Kefalonia's Castle of St George
Photo: John Brooks Photography
Panoramic views in all directions.
The Castle of St George or Agios Giorgios is one of the best known and most visited historic sites on the island of Kefalonia. The original castle dates back to 11th century Byzantine times but most of what is seen today come from the Venetians who took it from the Turks at the end of 1500 with the aid of the Spanish and the Kefalonians themselves.
The Venetians fortified the castle walls with the use of forced labour and shipped in Venetian craftsmen to build a small town in the front of the castle in the area called the Kastro.
The castle became the effective capital of Kefalonia until 1757 when it was transferred to Argostoli.
Saint George's Castle sits on a strategically located 320 metre high peak above the villages of Peratata and Travliata where signposts show visitors the way.
A road called Strata Communa' was built from Argostoli and it runs around the mountain out of sight of any passing pirate ships, eventually linking the Kastro to the nearby church of Evangelistria and to the castle itself.
Work on the castle was completed in 1545 and it covers an area of 16,000 square metres and is enclosed by 620 metres of walled fortifications.
The castle has a horseshoe shaped courtyard built around a central tower. The walls are separated by three large main bastions, one faces Argostoli, one guarding the entrance and the other overlooking the sea.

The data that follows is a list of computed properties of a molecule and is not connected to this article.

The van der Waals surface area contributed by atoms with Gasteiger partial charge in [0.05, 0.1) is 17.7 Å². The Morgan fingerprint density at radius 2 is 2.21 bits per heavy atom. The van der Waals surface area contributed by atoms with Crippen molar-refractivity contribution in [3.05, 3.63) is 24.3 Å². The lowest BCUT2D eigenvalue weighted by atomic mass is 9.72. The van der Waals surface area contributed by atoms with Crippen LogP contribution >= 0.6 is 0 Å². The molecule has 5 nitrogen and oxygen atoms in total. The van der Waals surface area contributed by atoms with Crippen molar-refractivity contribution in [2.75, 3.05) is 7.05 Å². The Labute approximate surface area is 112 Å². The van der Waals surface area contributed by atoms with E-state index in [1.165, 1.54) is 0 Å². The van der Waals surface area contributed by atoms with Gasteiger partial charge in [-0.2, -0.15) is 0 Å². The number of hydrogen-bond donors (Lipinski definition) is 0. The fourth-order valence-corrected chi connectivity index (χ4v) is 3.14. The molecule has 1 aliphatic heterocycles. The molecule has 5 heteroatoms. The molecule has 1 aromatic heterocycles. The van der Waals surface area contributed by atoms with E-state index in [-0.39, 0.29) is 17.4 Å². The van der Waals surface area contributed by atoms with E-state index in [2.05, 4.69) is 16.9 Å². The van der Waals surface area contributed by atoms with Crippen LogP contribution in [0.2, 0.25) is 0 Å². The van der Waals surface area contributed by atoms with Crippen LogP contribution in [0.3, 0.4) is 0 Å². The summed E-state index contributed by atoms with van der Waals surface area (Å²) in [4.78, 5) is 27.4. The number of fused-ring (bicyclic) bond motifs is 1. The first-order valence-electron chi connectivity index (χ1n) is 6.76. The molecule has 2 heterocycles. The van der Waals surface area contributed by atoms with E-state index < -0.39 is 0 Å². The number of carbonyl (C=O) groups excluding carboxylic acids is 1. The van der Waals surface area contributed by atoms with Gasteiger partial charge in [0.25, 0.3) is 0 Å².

Castle buildings are decorated with the coats of arms of various Venetian families. The castle offered security and protection for those who lived in the Kastro and clearly Kefalonians preferred the occupation by Venetians to that of the Turks.
The strategic location high on the mountain offers panoramic views in all directions and there is plenty for the holiday visitor to explore. Although many of the smaller building remain ruins the mighty castle walls are virtually intact despite the many earthquakes on Kefalonia since they were built.
The restored main gate is one of the most impressive sights but, although surviving walls and buildings have been cleaned and restored there has been remarkably little in the way of archaeological excavation of the ruined Kastro.
It is though that a tunnel was once dug to connect the castle to Argostoli but the entrance to it has yet to be discovered and most of it has probably been obliterated by earthquakes.
As well as the castle itself and the remains of village houses in the Kastro there are the ruins of the medieval church of Evangelistria, which dates from 1420. and the church of Agios Theodori which could be older than Evangelistria.
South of Kastro is the historic convent of Agios Andreas Milapidias where part of the church has been converted into an ecclesiastical museum which has some exceptional post-Byzantine icons.
At Kastro there is a taverna as well as a cafe and a small music bar and the gallery Polytropon which has paintings, ceramics and other arts and craft works. lovely coffee shop selling home made cakes and pastries
The castle is usually open to visitors throughout the summer months and entrance is free. Take care though, the castle closes at 2pm most days and it can be closed for long periods while restoration is in progress so it's worth checking before starting out.
Parking near the castle can be a problem so many leave their cars in the picturesque village below and take the 10 minute walk to the castle walls.
Many visitors who find the castle closed still enthuse about the trip, the views, the cafe, the shop and the taverna so you are unlikely to have a wasted journey. A visit to the castle can easily be combined with a trip to the Monastery of Agios Gerasimos and the Ribola Winery.